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FROM RUSSIA WITH LOVE (director: Terence Young; screenwriters: Richard Maibaum/Johanna Harwood/based on the novel by Ian Fleming; cinematographer: Ted Moore; editor: Peter Hunt; music: John Barry; cast: Sean Connery (James Bond), Daniela Bianchi (Tatiana Romanova), Pedro Armendariz (Ali Kerim Bey), Lotte Lenya (Rosa Klebb), Robert Shaw (Red Grant), Bernard Lee (M), Eunice Gayson (Sylvia Trench), Walter Gotell (Morzeny), Francis de Wolff (Vavra – Gypsy Leader), Nadja Regin (Kerim’s Girl), Vladek Sheybal (Kronsteen), Lois Maxwell (Miss Moneypenny), George Pastell (Train Conductor), Eric Pohlmann (Ernst Stavro Blofeld-voice); Runtime: 115; MPAA Rating: GP; producers: Albert R. Broccoli/Harry Saltzman; United Artists; 1963-UK)
“This is probably the best Bond film made.”

Reviewed by Dennis Schwartz

This is the second in the series of James Bond films, following Dr. No, that is based on the novel by Ian Fleming. It begins the formulaic presentation of the franchise and is the first lavish production, but it still reminds one of a time when a Bond venture was a gritty, fun-loving and human affair and not mostly a mindless, slick, gadget orientated and mechanical film that would be the ruin of most of the later ones in the series. This is probably the best Bond film made because of its polish and rawness combined into a pleasing whole. It’s vividly directed with a fast pace by Terence Young (“Bloodline”/”The Jigsaw Man”/”Red Sun”) and written with crisp dialogue by Richard Maibaum and Johanna Harwood. The writers also give the escapist hokum fantasy film, believe it or not, a Cold War edge.

Womanizing but sophisticated and suave Secret Agent 007, James Bond (Sean Connery), is sent by his British spy boss M (Bernard Lee) to Istanbul to steal a top-secret Russian decoding machine known as Lektor that a beautiful Soviet embassy clerk, Tatiana Romanova (Daniela Bianchi, Italian actress, who was Miss Universe of 1960), will help him secure. She has let it be known that she will defect to England if Bond joins her in the venture.

It turns out that Tanya is an unwitting pawn of SPECTRE, who thinks she’s been recruited for the assignment to help Mother Russia without realizing her sadistic butch KGB boss Colonel Rosa Klebb (Lotte Lenya) has defected to SPECTRE and plans to kill Bond and get the machine from him to sell back to the Soviets for a big price. The plan was devised by the arrogant chess master Kronsteen (Vladek Sheybal). Psychopathic strongman killer Red Grant (Robert Shaw) has been contracted by SPECTRE to carry out the heavy work. To remain in the shadows, SPECTRE has diabolically schemed to break the truce in Istanbul between the Russians and the English by killing a Russian agent and planting a bomb in the home of Bond’s contact–top Turkish spy Ali Kerim Bey (Pedro Armendariz). This will turn the Cold War adversaries against each other, by blaming the other for the incident. Later, in further retaliation, the Russians will attack a gypsy camp friendly with the west.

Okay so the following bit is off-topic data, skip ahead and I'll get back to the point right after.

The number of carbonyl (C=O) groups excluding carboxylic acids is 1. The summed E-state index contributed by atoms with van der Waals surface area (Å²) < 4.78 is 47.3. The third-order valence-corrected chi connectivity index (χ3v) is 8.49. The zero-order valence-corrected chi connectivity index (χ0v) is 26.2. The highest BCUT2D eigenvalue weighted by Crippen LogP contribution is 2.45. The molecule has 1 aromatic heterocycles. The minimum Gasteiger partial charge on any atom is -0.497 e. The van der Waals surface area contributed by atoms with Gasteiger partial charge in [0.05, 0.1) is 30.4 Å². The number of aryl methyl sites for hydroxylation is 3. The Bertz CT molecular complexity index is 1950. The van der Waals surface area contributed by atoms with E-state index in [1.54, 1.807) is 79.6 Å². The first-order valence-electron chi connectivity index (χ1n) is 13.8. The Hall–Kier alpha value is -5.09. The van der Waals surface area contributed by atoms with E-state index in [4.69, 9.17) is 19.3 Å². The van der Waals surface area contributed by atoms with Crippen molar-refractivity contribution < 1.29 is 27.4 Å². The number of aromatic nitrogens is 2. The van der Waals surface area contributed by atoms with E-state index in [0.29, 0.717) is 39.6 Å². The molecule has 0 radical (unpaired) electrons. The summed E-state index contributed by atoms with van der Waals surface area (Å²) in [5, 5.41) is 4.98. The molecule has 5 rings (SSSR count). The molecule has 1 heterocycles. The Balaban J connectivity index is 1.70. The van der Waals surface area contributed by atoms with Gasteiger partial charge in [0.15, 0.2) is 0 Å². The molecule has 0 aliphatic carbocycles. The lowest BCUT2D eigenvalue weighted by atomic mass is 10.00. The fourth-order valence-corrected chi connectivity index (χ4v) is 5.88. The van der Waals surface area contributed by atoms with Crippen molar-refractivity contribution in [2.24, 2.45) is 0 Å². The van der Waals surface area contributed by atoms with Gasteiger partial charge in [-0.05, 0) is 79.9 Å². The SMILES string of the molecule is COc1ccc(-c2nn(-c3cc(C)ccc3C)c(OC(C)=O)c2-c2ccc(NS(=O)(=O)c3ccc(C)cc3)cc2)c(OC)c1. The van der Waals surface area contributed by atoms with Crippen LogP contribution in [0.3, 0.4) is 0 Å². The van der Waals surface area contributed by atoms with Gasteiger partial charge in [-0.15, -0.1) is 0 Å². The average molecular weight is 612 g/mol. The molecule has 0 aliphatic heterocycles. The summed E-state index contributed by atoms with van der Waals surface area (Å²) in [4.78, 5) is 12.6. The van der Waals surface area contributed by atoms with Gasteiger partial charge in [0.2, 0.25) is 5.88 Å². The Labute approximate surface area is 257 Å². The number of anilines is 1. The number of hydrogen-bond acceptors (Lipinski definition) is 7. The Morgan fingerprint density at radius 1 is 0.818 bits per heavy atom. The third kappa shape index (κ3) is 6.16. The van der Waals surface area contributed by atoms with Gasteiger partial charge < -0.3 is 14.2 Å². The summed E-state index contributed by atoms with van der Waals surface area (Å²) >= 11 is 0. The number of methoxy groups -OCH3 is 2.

After Bond makes contact with the clever Ali Kerim Bey, they team up to play a cat-and-mouse game on the Orient Express. Bond has stolen Lektor and has romanced Tanya, and the trio are on the train along with a dangerous Bulgarian agent (Walter Gotell) and the ruthless Grant. It leads to an exciting fight to death between the icy lunatic killer and Bond in the cramped compartment. Then there’s a helicopter pursuing Bond in his escape across a field in Trieste. Finally Bond arrives by motorboat in Venice after innovatively eliminating a bunch of motorboats in pursuit by setting fire to the sea. In a Venice hotel with the girl and decoder in tow, Bond only has to ward off Klebb and her poisoned spike shoe before resuming his romance with Tanya.

It’s all in good fun, as Connery has mastered the persona of Bond and will go on to become the best 007 in a franchise that’s still commercially alive and well in 2009. To look back at this exciting action Bond film from over forty years ago, is to see a well-accomplished and witty film that has lost its bearings over time as the franchise became increasingly de-humanizing.


Dennis Schwartz: “Ozus’ World Movie Reviews”